In 2007, Apple launched the iPhone and ushered in the era of the smartphone—which has transformed our societies and lives. Its former employees unveiled a product that aims to be just as revolutionary—a device that has no screens and is pinned to your chest. Is this the beginning of something truly new?
Researched by: Rachel John & Aarthi Ramnath
Ok, tell me about this pin…
First, the company: Humane was founded in 2018 by two former Apple engineers: Imran Chaudhri and Bethany Bongiorno—who are also married to each other. This office romance eventually led to the founding of Humane which is an only-in-Silicon-Valley story:
[A Buddhist monk named] Brother Spirit, whom they met through their acupuncturist, recommended that they share the ideas with his friend, Marc Benioff, the founder of Salesforce. Sitting beneath a palm tree on a cliff above the ocean at Mr. Benioff’s Hawaiian home in 2018, they explained both devices. “This one,” Mr. Benioff said, pointing at the Ai Pin, as dolphins breached the surf below, “is huge.”
The funders: Humane has raised a total of $240 million from the A-plus list of investors—everyone from Microsoft to Volvo, Tiger Global and OpenAI co-founder Sam Altman—who owns 15% of the company. Adding to glamour: the product was kept as a super-duper secret until it was unveiled last week.
FYI: The company is already valued at $850 million—before it sold a single device.
So is it worth all that hype? Here are the most striking features of the $699 Ai Pin:
Relocated tech: Unlike smart glasses or headsets, the device built by Humane clips on to your chest. You put a magnetic battery pack on the inside of your clothing—and it holds the external pin in place. As for the pin itself, it’s not exactly small—closer to the weight of a tennis ball:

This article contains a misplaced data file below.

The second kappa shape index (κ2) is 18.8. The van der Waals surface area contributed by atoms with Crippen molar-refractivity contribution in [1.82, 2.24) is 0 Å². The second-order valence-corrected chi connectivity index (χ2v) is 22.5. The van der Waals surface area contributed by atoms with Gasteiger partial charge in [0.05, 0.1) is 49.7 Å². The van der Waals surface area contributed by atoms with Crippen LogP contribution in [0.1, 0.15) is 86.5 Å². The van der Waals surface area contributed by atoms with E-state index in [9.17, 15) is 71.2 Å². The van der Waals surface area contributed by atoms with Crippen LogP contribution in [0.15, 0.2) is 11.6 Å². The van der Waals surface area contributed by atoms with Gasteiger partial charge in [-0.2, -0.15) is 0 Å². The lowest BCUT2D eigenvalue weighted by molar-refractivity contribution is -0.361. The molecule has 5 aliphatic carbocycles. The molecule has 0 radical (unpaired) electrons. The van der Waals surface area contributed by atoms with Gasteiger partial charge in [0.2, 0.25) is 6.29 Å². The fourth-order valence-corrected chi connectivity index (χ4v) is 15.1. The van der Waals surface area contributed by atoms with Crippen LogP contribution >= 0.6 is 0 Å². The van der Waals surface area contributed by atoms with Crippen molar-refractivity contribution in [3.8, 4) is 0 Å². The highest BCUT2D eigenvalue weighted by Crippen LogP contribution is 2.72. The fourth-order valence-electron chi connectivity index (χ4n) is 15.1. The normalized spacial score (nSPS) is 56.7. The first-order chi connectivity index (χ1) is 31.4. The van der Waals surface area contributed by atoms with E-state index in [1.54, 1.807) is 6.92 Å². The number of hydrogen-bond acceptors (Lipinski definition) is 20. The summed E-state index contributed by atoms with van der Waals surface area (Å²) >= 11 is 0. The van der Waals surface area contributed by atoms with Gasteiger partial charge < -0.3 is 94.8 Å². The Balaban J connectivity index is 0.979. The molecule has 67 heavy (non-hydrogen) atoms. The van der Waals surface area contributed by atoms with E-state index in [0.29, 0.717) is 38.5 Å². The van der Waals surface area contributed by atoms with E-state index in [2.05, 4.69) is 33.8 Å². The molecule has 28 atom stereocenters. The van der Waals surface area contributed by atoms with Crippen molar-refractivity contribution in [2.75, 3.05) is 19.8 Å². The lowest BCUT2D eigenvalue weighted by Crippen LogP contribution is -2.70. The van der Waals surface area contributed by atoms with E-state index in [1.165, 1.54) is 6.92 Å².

With its housing carved from a single chunk of aluminium, Humane’s device is closer to a brooch, a tin of mints, or a cigarette packet clipped in half than the sleeker items that adorn politicians’ lapels or baseball fans’ caps. No one standing a distance away is going to miss it.
You get a better sense of its size in this pic of Naomi Campbell wearing it on the runway at Paris Fashion Week:
Zero screens: This is the biggest change—and the driver of its design. Ai Pin’s creators wanted to build an antidote for our addiction to screens. Humane’s pin instead uses a laser to project information onto your palm. Or you can talk to the AI-driven personal assistant—called Ai Mic—which claims to be way smarter than Siri. In fact, ‘voice’ is your primary mode of interaction with the device. The Pin is designed to make it super easy to talk to it:
One of the product engineers Ken Kocienda… often talks to Ai Mic over breakfast with his wife and at red lights on his drive home as questions pop into mind. “It keeps you in the moment with the people you are with and it feels really lightweight and fun,” he says.
Yes, there is a camera that can take photos and vids. This one-minute ad gives you a sense of how it works:
Zero swipes given: All that swiping and scrolling is designed to make apps “sticky”—effortless to lose hours on Insta or Twitter. But Humane has deliberately built an “anti-sticky” device. You instead pinch your fingers—which it describes as “picking.” You have to actively select content—rather than having it pushed to you. According to a New York Times reviewer: